March is more than halfway over, and so is our #WomenMakingHistory Series featuring founders of the NVP portfolio. This week, we proudly introduce you to Crystal Evuleocha, co-founder and CEO of Kiira Health, a virtual women’s health platform, currently being rolled-out nationwide on college campuses for their female-identifying students. Crystal was recently featured by Forbes, as well as named to its 30 Under 30 Healthcare List, and she was profiled in Entrepreneur Magazine. Here is what she had to say:
NVP: Tell us about Kiira and what first interested you about the women’s health space?
CE: The idea for Kiira was first conceived from a personal experience I had in college. Due to lack of access to the right providers, I relied on Dr. Google for answers - as so many young women do. I never got professional medical advice and I self-medicated, and I landed in a surgery that would have otherwise been avoided.
After that initial experience, I spent some time researching women’s health, gender and race equity in healthcare, and what I found was that too few people have easy access to quality care. At that point, I knew that there was a market for Kiira, and Dr. Fraser and I joined forces to create a better way of reaching and treating young women with the goal of improving their health outcomes for the whole of their lives.
NVP: As a Woman of Color, how do you think your experience starting a tech company may have differed from someone else? Is there any message you’d like to share with the VC community, or with aspiring entrepreneurs of color?
CE: Running a tech company comes with many challenges but being a woman in tech comes with its own unique challenges that range from struggling to gain investor trust, and having difficulty finding non-traditional sources of capital while navigating a male-dominated space. As a Woman of Color, these challenges are even more pronounced with less than 1% of VC funds going to Black women. When we first started Kiira Health I would speak to many of my colleagues in the space - which were primarily men - and their experiences tended to be more streamlined than mine (although everyone faced their own challenges).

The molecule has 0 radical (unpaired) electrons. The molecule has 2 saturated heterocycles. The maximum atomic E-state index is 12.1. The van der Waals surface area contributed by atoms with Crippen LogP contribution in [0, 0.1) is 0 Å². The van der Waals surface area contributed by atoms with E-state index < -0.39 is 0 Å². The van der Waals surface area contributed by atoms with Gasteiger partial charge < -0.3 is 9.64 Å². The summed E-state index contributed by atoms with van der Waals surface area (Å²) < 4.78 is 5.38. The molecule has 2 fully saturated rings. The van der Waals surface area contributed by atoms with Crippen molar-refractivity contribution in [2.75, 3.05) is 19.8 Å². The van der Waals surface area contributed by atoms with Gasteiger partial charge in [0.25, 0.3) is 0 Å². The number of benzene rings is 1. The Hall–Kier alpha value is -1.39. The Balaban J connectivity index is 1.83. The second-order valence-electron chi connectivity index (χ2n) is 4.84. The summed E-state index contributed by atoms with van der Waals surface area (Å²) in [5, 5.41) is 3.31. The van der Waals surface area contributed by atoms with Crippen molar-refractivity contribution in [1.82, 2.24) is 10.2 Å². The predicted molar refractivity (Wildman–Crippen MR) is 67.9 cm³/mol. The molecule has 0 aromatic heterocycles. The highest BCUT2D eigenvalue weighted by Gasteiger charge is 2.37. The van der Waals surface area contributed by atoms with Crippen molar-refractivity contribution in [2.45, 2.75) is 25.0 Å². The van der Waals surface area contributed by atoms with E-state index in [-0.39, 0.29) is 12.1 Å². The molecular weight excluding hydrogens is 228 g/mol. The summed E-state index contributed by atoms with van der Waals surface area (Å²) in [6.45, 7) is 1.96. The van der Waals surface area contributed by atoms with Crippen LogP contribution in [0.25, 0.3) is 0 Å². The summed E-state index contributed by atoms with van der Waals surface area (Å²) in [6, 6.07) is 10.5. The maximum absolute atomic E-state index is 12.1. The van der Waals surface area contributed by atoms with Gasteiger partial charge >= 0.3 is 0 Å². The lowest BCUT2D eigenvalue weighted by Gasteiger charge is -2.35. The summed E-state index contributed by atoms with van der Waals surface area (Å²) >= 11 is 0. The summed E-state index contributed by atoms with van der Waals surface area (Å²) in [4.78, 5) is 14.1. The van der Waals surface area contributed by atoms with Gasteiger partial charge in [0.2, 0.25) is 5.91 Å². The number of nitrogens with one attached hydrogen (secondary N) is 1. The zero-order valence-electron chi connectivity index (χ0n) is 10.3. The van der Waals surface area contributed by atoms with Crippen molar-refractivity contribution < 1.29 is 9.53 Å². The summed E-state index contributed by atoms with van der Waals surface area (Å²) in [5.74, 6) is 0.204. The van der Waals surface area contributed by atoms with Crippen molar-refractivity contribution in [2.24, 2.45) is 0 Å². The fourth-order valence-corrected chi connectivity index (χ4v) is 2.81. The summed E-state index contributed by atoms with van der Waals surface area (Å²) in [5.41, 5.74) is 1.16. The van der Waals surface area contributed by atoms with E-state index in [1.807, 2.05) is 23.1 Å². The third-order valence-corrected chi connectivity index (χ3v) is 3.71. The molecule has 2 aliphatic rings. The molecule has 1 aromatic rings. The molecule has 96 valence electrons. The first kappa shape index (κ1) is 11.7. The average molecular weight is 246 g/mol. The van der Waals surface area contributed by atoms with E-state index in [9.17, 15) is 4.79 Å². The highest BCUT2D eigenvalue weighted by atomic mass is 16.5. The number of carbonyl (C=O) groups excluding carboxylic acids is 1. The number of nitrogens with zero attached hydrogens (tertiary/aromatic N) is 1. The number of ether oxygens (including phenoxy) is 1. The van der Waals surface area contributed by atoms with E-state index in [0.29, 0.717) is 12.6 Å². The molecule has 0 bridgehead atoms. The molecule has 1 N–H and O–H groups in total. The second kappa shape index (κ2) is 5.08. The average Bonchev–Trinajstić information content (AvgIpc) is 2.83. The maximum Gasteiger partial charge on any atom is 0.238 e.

I feel blessed because on my journey I have been supported by a growing number of VC’s and resources dedicated to Black founders and women. This has given me the opportunity to grow Kiira Health even in uncertain times, and despite the obstacles along the way.
What I’d say to VC’s is this: Spend more time seeking women-led companies and taking a chance on them. I hear many times that VC’s need significant traction, revenue, etc. but I also see many VC’s giving our male counterparts a shot with less scrutiny. The truth about running a tech startup is that although product-market fit, traction and revenue are extremely important, betting on an amazing founder is equally important. Many VC’s are missing out on incredible companies because they have failed to give women of color a chance.
NVP: What’s the most important risk you took and why?
CE: The most important risk I took was quitting my job to start my company. That was risky because I had just moved from Texas to California a year prior for what was my dream job at the time, only to realize in a very short time that I had to leave in order to make a bigger impact in the world. Not a lot of savings in the bank in a very expensive new city but I had to bet on myself, and it has been the most rewarding step I have ever taken.
NVP: How do you keep your team motivated?
CE: I keep my team motivated by always presenting them with opportunities to grow personally and professionally. I also do my best to create a culture for balance between work and play especially now during the pandemic where everyone works remotely and it's easy to be stuck behind your computer for hours without end. I always remind my team that it pays off to clear one's mind, recharge, and get back to work. We have a "Last Mondays" meeting every month where we simply catch up and talk about what's going on personally in our individual lives. This has helped bring the team together and that type of relationship just leads to a healthier working environment.
NVP: When the history books write your story, what would you like it to say?
CE: I would like the history books to say that I was a great daughter, sister, wife, and mother first and that I made an impact on the world as a whole. I will like my memory to be of a woman that changed the lives of millions of women across the world and was a driver for groundbreaking innovation in healthcare - especially for women of color.
Read up on the latest news from Kiira and check out their February launch with College of the Redwoods in California! Follow Crystal on Twitter or LinkedIn, and keep track of Kiiras progress here or here.
If you missed the first few blogs in our Women Making History Series, check out our conversations with Naomi Shah, Jessica Gonzalez, Eden Full Goh. Stay tuned for our final installment featuring Kate Terry of Surround Insurance.